Japan Rejoices at Augusta


Gregory Bull/AP

Hideki Matsuyama donning the green jacket as Masters champion

Josh Musser, Staff Writer

Rejoice- what many golf loyalists felt when The Masters returned to Augusta in its normal April slot this spring. Many expected a repeat from 2020’s champion, Dustin Johnson, who took the jacket in an unusual November showing of golf’s most magical championship. While reigning U.S. Open champion Bryson DeChambeau opened with the second-best odds, another popular pick was 2015 Masters champ Jordan Spieth, who was having a sort of resurgence in 2021, coming off a victory at the Valero Texas Open a week prior. This year’s showing of the tournament saw something never seen before; the Masters’ first African American player Lee Elder joined Jack Nicklaus and Gary Player as an honorary starter. Although unable to tee off due to his physical condition, his presence was enough to make the entire crowd applaud. His Masters’ appearance was one of the most monumental to pave the way for minorities at Augusta, especially with later minority champions such as Vijay Singh and 5-time winner Tiger Woods.
To the aroma of the blooming azaleas, Thursday’s round one was underway. A familiar face around Augusta stormed out and took the lead with a first-round 65; Justin Rose has had previous success at the Masters with 2 runner-up finishes, but to no avail for the jacket. Rose began his day shooting 2 over par for the first 7 holes, while fast green conditions along with a swirling breeze made it tough for the players. Nonetheless, he surged forward on the next 10 holes with a 9 under par performance. He followed up his Thursday performance with a second-round 72, enough to keep the lead by one. A big name over the first 2 rounds to struggle was the strong-willed Brooks Koepka. A four-time major champion recently coming off of knee surgery, Brooks never found his stride, especially on the greens, and missed the cut after shooting a combined 149 over two rounds. A definite shock was the poor performance of defending champion Dustin Johnson. Although he birdied 8 holes, he had an abysmal 9 bogeys along with two double bogeys on his way to missing the cut.
There is no more pivotal day at The Masters than “moving day” Saturday, which happened to be no more evident than this year’s round. After coming into Saturday with a one-shot lead, Justin Rose shot 72 to see himself in tied 2nd. An unfamiliar name to emerge into tied 2nd is one with the likes of Will Zalatoris- the 24-year-old who is not an official member of the PGA Tour, entered his first-ever week at Augusta with no PGA Tour wins and was ranked 500th in the World Golf Ranking only a year ago. “I’ve wanted to be in this position my entire life,” said Zalatoris. “I don’t need to shy away from it now. I’ve made it this far. Why now be timid? I thought I did a really good job of enjoying the moment but not letting it get to me, too.”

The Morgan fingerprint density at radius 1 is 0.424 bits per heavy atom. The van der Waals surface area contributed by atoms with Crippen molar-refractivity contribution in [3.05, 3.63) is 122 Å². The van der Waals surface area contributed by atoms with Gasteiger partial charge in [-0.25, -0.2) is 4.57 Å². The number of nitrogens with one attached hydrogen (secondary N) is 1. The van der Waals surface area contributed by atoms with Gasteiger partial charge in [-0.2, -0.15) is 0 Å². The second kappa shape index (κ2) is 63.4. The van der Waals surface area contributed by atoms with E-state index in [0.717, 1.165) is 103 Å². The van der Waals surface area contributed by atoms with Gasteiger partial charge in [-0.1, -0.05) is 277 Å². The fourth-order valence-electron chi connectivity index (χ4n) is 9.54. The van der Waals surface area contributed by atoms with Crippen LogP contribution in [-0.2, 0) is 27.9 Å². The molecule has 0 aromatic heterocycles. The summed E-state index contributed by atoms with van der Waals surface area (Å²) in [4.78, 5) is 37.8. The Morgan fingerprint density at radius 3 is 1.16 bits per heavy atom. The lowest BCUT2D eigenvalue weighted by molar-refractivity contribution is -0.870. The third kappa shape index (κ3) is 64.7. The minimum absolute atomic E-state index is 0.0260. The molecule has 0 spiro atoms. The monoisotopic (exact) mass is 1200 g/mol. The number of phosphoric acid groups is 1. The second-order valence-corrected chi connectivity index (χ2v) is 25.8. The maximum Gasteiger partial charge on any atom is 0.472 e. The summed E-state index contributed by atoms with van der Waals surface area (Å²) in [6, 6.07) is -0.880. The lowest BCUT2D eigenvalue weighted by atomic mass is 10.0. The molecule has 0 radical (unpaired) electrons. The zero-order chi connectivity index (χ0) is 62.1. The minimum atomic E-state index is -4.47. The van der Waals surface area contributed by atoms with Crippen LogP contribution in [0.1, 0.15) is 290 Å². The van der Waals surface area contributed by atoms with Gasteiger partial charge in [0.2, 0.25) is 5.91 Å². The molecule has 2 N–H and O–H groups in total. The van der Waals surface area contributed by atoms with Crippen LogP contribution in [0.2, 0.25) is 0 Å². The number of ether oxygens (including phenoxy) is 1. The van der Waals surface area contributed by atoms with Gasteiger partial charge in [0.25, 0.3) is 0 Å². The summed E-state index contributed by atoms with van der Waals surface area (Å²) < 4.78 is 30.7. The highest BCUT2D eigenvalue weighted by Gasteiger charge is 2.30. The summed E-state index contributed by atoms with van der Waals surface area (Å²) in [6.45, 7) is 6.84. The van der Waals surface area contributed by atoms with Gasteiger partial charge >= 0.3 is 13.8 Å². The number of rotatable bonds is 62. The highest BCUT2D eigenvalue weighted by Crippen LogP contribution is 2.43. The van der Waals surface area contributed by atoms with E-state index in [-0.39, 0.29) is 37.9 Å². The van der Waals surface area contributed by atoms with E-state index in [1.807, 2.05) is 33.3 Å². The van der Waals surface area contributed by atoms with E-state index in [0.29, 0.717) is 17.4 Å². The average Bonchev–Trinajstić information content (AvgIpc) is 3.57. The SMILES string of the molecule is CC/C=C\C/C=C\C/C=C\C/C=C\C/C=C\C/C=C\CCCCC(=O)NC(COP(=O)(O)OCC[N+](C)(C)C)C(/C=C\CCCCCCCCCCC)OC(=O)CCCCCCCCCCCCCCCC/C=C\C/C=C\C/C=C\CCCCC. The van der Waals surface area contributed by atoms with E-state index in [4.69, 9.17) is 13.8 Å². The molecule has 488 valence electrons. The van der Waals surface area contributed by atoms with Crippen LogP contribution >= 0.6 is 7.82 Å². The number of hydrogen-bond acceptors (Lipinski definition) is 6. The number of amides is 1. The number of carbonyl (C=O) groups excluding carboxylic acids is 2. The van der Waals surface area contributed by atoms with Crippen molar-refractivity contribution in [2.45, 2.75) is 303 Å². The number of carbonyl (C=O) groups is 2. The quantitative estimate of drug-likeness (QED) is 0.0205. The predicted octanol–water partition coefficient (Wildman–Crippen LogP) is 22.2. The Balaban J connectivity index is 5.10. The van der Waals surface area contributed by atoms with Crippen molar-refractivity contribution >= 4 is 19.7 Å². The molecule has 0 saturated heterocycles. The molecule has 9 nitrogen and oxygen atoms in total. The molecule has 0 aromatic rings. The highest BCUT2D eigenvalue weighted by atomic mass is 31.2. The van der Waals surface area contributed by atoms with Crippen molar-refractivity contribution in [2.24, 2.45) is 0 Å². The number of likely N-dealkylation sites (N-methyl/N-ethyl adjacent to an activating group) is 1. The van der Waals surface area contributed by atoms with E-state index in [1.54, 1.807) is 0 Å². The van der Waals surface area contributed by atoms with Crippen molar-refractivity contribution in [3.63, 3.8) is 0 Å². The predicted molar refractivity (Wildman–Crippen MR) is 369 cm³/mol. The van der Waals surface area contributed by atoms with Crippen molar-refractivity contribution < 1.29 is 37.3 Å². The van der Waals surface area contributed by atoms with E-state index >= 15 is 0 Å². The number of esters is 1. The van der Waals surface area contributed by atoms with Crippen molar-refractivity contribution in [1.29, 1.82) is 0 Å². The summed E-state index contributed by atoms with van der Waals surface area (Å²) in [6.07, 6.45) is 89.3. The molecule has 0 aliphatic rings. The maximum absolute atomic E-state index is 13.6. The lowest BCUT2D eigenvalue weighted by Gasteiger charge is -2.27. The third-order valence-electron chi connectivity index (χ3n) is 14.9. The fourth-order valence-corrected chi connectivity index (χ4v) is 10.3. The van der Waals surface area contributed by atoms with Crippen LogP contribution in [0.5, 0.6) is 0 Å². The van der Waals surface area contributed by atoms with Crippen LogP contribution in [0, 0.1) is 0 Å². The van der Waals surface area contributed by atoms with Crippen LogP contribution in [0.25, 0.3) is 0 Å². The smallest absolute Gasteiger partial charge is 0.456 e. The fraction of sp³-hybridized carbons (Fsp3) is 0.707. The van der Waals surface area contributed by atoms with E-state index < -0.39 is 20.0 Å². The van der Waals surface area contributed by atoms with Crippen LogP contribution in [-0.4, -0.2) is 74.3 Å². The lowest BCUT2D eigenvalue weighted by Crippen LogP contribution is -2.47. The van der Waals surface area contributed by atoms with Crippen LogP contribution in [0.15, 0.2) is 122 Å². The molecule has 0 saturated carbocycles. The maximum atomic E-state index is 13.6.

Will Zalatoris during his 3rd round (Kevin C. Cox/Getty Images)

The blonde-haired California kid shot a 68 and 71 in rounds 2 and 3 to see himself right in the mix for the jacket. While comparisons hit social media to the caddy in Adam Sandler’s Happy Gilmore, many also took notice of his unmistakable sense of confidence over the weekend. “Seeing Zalatoris play and play well was very cool to me,” says CJ Brennan (10). “I remember turning the masters on and seeing a player in contention who looked no older than a senior in high school. Not only is this guy relatively young, but he is in a featured group for the masters, which is really impressive. I think his confidence had a huge role in how he ended and how he played, he never second-guessed his shots, and he never second-guessed his confidence.”
Although impressive, no performance was topped on Saturday by that of Hideki Matsuyama’s. The man from Japan shot an incredible 65 with four birdies and an eagle along the way to a four-shot lead heading into Sunday’s final round. On Sunday’s first stroke from the leader, it was evident Japan’s potential first Master’s winner was feeling the nerves. He dropped one shot off his lead with a bogey on the first hole. Nonetheless, it was back to smooth sailing in no time for the leader. While Zalatoris hung around the entire day, Hideki’s lead was no real threat until the dreaded Sunday back 9. A shot right at the green saw Hideki hit the water on 15 and opened the door to his final pair mate Xander Schauffele, who birdied the hole to bring the lead down to 2 heading to 16. The tension was short-lived. Schauffele saw his tee shot land in the water, being one of the first players in contention to do so since the “Shark” Greg Norman did so in 1996. After Schauffele went on to triple bogey on the 16th, it effectively icing on the cake for Matsuyama. On the ten-year anniversary of his showing as Best Amateur at Augusta in 2011, the man from Japan closed out the last two holes to take the jacket by one shot over Will Zalatoris. In his trip to Butler Cabin to receive his green jacket as Japan’s first major champion, Hideki needed no translator to express himself. “I’m really happy.”